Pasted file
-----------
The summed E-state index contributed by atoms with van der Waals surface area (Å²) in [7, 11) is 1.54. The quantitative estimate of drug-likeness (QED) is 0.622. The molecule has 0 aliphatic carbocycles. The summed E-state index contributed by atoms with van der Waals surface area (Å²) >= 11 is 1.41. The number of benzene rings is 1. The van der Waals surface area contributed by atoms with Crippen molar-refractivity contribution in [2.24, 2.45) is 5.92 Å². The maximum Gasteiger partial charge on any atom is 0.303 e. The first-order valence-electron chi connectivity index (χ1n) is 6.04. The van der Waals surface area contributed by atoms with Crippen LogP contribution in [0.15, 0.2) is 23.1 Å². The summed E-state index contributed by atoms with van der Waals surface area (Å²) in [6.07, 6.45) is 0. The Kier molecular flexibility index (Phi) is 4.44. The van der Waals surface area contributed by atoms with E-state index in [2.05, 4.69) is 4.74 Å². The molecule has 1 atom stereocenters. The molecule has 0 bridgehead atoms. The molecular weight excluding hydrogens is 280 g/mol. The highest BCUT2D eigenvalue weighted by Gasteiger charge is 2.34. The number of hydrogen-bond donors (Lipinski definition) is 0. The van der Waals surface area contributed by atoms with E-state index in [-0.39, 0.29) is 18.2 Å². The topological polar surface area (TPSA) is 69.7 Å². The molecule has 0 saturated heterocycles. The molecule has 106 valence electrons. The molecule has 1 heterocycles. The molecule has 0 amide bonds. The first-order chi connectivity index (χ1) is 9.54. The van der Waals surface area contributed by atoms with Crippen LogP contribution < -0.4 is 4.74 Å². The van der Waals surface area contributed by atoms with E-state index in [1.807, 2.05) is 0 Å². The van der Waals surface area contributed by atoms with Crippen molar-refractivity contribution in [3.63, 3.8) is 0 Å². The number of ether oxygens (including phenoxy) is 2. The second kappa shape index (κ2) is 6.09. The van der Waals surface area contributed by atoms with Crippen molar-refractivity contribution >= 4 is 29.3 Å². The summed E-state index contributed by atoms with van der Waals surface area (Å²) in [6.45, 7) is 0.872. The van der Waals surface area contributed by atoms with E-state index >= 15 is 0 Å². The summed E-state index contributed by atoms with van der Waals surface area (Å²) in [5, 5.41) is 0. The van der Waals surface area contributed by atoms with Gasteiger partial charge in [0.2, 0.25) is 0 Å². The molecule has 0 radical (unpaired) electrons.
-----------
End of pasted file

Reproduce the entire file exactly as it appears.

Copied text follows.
The summed E-state index contributed by atoms with van der Waals surface area (Å²) in [7, 11) is 1.54. The quantitative estimate of drug-likeness (QED) is 0.622. The molecule has 0 aliphatic carbocycles. The summed E-state index contributed by atoms with van der Waals surface area (Å²) >= 11 is 1.41. The number of benzene rings is 1. The van der Waals surface area contributed by atoms with Crippen molar-refractivity contribution in [2.24, 2.45) is 5.92 Å². The maximum Gasteiger partial charge on any atom is 0.303 e. The first-order valence-electron chi connectivity index (χ1n) is 6.04. The van der Waals surface area contributed by atoms with Crippen LogP contribution in [0.15, 0.2) is 23.1 Å². The summed E-state index contributed by atoms with van der Waals surface area (Å²) in [6.07, 6.45) is 0. The Kier molecular flexibility index (Phi) is 4.44. The van der Waals surface area contributed by atoms with E-state index in [2.05, 4.69) is 4.74 Å². The molecule has 1 atom stereocenters. The molecule has 0 bridgehead atoms. The molecular weight excluding hydrogens is 280 g/mol. The highest BCUT2D eigenvalue weighted by Gasteiger charge is 2.34. The number of hydrogen-bond donors (Lipinski definition) is 0. The van der Waals surface area contributed by atoms with E-state index in [-0.39, 0.29) is 18.2 Å². The topological polar surface area (TPSA) is 69.7 Å². The molecule has 0 saturated heterocycles. The molecule has 106 valence electrons. The molecule has 1 heterocycles. The molecule has 0 amide bonds. The first-order chi connectivity index (χ1) is 9.54. The van der Waals surface area contributed by atoms with Crippen LogP contribution < -0.4 is 4.74 Å². The van der Waals surface area contributed by atoms with E-state index in [1.807, 2.05) is 0 Å². The van der Waals surface area contributed by atoms with Crippen molar-refractivity contribution in [3.63, 3.8) is 0 Å². The number of ether oxygens (including phenoxy) is 2. The second kappa shape index (κ2) is 6.09. The van der Waals surface area contributed by atoms with Crippen molar-refractivity contribution >= 4 is 29.3 Å². The summed E-state index contributed by atoms with van der Waals surface area (Å²) in [6.45, 7) is 0.872. The van der Waals surface area contributed by atoms with E-state index >= 15 is 0 Å². The summed E-state index contributed by atoms with van der Waals surface area (Å²) in [5, 5.41) is 0. The van der Waals surface area contributed by atoms with Gasteiger partial charge in [0.2, 0.25) is 0 Å². The molecule has 0 radical (unpaired) electrons.